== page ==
I know that WaterAid have embarked recently on some research that is checking on the extent of integration of WASH and nutrition plans at the country level. One idea might be for us to work together to highlight the positive examples that come out of this study, using the Stockholm WWW event on nutrition and WASH as a bit of a springboard. Policy-makers are more likely to be convinced I think by 'good news' stories.

    A second area to consider would be how to institutionalise a bit more this dialogue. For example, a colleague of mine here mentioned the idea of getting the Scaling Up Nutrition (SUN) Movement to engage more on this topic. This might be worth exploring. What about possible support from other actors, such as FAO, WHO, UN Water, G7, etc?

    Regards,
    Ben Hobbs
    Campaign Manager, Generation Nutrition
    The following user(s) like this post: cecile
    You need to login to reply
    • Mnyororo
    • Mnyororo's Avatar
    • I am working with Local NGOs called Sustainable Environment Management Action based in Tanzania as Program Officer for WASH project,
    • Posts: 14
    • Likes received: 1

    Re: Advocating for integration: from buzzwords to real action

    Hi to all

    First of all thanks for being part of this forum, My name is Charles Mnyororo from Tanzania, current am working with local NGOs called Sustainable Environment Management Action (SEMA) as Program officer for WASH Project.

    I see good conversation on this platform, i would like also to contribute on Integration of WASH and Nutrition, the more important thing required to the areas which the project of either of these two component are conducted it required to be implemented together. Why? Wash is all about hand washing practices, keeping the environment clean and friend to all all ages ( meaning Children, adult and Elders) and when you talk about Nutrition its basically on human health therefore we can not get a good health if we keep aside environment but unfortunately in some area there are nutrition project proceeding without Wash worse still the WASH status to the community are very bad, from this scenario we need to advocate that if we need to help the community and we need to achieve the target this things required to be implemented together
    You need to login to reply
    • cecile
    • cecile's Avatar
    • I am a free lance environmental consultant. I undertake socio-economic studies and research in sanitation projects and translations. I am a former business developer for Ecodomeo (vermicomposting UD toilets manufacturer).
    • Posts: 197
    • Karma: 13
    • Likes received: 80

    Re: Advocating for integration: from buzzwords to real action

    Hi everyone,

    Let's say I want to integrate WASH and nutrition in a project. As a WASH expert I will start by running a baseline study which usually includes a KAP survey. I have more or less 70 standard questions which will be asked to the respondents to identify their socio-economic profile, water, sanitation and hygiene behaviours.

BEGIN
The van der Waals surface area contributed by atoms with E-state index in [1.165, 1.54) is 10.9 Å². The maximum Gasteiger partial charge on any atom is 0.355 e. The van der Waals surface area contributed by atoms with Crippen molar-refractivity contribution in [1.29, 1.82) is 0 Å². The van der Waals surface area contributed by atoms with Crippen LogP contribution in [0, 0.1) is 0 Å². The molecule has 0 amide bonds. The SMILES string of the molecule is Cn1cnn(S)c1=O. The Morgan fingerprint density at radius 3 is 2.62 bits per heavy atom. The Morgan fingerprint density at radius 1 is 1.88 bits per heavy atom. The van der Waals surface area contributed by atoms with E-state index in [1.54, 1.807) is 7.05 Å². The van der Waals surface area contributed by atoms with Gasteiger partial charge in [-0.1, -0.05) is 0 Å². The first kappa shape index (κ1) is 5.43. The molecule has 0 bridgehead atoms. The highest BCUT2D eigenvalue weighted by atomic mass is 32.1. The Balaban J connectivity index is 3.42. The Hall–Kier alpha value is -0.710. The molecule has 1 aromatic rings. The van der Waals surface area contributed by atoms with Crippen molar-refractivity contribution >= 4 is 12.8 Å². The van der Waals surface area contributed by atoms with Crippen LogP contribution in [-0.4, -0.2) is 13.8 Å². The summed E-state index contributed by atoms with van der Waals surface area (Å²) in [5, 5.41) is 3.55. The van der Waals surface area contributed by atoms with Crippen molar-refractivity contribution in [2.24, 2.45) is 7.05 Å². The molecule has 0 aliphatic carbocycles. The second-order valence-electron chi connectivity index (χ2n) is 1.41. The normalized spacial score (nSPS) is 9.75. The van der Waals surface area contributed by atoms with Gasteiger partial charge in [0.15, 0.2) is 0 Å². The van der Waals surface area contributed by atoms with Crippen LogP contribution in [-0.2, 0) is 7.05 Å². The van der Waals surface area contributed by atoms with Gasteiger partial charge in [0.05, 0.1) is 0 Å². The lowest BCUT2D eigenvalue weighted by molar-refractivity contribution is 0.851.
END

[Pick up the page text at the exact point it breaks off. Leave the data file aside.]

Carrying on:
If I want to integrate the nutrition component, which questions should I ask? What are nutrition KAP surveys about ? What do you eat for breakfast and lunch and diner ? How do you nutrition people translate this into calories or sufficient nutrient intake ?

    Is there anything that should be done differently during the study ? Measuring children? Weighing them ? Measuring the wrist ?

    Are there any existing standard questionnaires integrating WASH and nutrition questions ?

    I tried to "play" with EPI info. I thought this could be a good tool to integrate WASH and nut since it is originally aimed at epidemiological survey. My idea was to try to create a standard KAP survey that I could use in my next assignments to enhance the quality of the study and depending on the strategy of the project, to include nutrition and health monitoring "seriously". But oh my ! I could do with a week training on the tool. I also don't know what questions I should include and I don't want to come up with a 140 questions questionnaire...

    Are there any existing training workshops to build up our capacities as Wash people or nutrition people to run good surveys integrating both components ?

    Thanks

    Cécile
    Cécile Laborderie
    MAKATI Environnement
    The following user(s) like this post: Jona
    You need to login to reply
    • DanJones
    • DanJones's Avatar
      Topic Author
    • I am Advocacy Coordinator at WaterAid, particularly focusing on our 'Healthy Start' global advocacy priority to improve child health and nutrition by integrating WASH into national and international policies and practices
    • Posts: 5
    • Likes received: 6

    Re: Advocating for integration: from buzzwords to real action

    Hi all,

    Big thanks to Keiron, Roland, Ben and Charles for sharing your reflections on this topic, these are all really useful points for me and I hope for others as we work collectively to keep pushing forward the agenda of more effective integration of Nutrition and WASH. I'm conscious that this online discussion is due to close shortly, so just wanted to summarise a few key points for the benefit of all, and also to highlight a few next steps and ideas that WaterAid are pursuing where we'd love to keep collaborating.